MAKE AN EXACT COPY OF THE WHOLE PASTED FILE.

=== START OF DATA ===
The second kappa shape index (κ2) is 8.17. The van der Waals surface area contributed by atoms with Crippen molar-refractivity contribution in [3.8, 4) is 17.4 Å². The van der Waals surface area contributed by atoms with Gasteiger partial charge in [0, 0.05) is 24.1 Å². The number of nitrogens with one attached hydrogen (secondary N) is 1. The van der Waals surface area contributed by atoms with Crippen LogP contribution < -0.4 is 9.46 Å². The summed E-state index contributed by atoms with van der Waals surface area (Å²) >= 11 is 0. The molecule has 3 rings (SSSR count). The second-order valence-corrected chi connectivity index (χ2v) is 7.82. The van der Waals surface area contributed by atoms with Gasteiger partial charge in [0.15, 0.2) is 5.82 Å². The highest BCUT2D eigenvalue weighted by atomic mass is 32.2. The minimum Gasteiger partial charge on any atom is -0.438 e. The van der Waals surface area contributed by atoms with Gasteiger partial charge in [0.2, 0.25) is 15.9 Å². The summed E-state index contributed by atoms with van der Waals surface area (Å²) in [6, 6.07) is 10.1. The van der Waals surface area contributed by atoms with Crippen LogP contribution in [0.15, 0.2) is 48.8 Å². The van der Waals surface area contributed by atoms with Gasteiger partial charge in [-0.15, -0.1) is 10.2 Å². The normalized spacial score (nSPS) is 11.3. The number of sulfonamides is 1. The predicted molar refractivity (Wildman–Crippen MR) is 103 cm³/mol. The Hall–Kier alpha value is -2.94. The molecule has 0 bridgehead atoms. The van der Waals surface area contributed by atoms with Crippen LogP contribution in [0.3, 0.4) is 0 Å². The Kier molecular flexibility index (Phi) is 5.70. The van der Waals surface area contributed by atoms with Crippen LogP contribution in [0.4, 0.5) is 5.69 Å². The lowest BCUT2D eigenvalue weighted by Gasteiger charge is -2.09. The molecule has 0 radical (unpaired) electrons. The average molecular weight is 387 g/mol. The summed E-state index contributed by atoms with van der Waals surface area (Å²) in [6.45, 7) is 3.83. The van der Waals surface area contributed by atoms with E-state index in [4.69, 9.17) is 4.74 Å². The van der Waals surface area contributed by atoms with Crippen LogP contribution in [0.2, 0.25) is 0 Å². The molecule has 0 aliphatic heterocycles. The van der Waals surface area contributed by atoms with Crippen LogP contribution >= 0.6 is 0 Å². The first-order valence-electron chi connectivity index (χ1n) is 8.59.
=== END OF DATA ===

The second kappa shape index (κ2) is 8.17. The van der Waals surface area contributed by atoms with Crippen molar-refractivity contribution in [3.8, 4) is 17.4 Å². The van der Waals surface area contributed by atoms with Gasteiger partial charge in [0, 0.05) is 24.1 Å². The number of nitrogens with one attached hydrogen (secondary N) is 1. The van der Waals surface area contributed by atoms with Crippen LogP contribution < -0.4 is 9.46 Å². The summed E-state index contributed by atoms with van der Waals surface area (Å²) >= 11 is 0. The molecule has 3 rings (SSSR count). The second-order valence-corrected chi connectivity index (χ2v) is 7.82. The van der Waals surface area contributed by atoms with Gasteiger partial charge in [0.15, 0.2) is 5.82 Å². The highest BCUT2D eigenvalue weighted by atomic mass is 32.2. The minimum Gasteiger partial charge on any atom is -0.438 e. The van der Waals surface area contributed by atoms with Gasteiger partial charge in [0.2, 0.25) is 15.9 Å². The summed E-state index contributed by atoms with van der Waals surface area (Å²) in [6, 6.07) is 10.1. The van der Waals surface area contributed by atoms with Crippen LogP contribution in [0.15, 0.2) is 48.8 Å². The van der Waals surface area contributed by atoms with Gasteiger partial charge in [-0.15, -0.1) is 10.2 Å². The normalized spacial score (nSPS) is 11.3. The number of sulfonamides is 1. The predicted molar refractivity (Wildman–Crippen MR) is 103 cm³/mol. The Hall–Kier alpha value is -2.94. The molecule has 0 bridgehead atoms. The van der Waals surface area contributed by atoms with Crippen LogP contribution in [0.3, 0.4) is 0 Å². The Kier molecular flexibility index (Phi) is 5.70. The van der Waals surface area contributed by atoms with Crippen LogP contribution in [0.4, 0.5) is 5.69 Å². The lowest BCUT2D eigenvalue weighted by Gasteiger charge is -2.09. The molecule has 0 radical (unpaired) electrons. The average molecular weight is 387 g/mol. The summed E-state index contributed by atoms with van der Waals surface area (Å²) in [6.45, 7) is 3.83. The van der Waals surface area contributed by atoms with E-state index in [4.69, 9.17) is 4.74 Å². The van der Waals surface area contributed by atoms with Crippen LogP contribution in [0.2, 0.25) is 0 Å². The molecule has 0 aliphatic heterocycles. The van der Waals surface area contributed by atoms with Crippen LogP contribution >= 0.6 is 0 Å². The first-order valence-electron chi connectivity index (χ1n) is 8.59.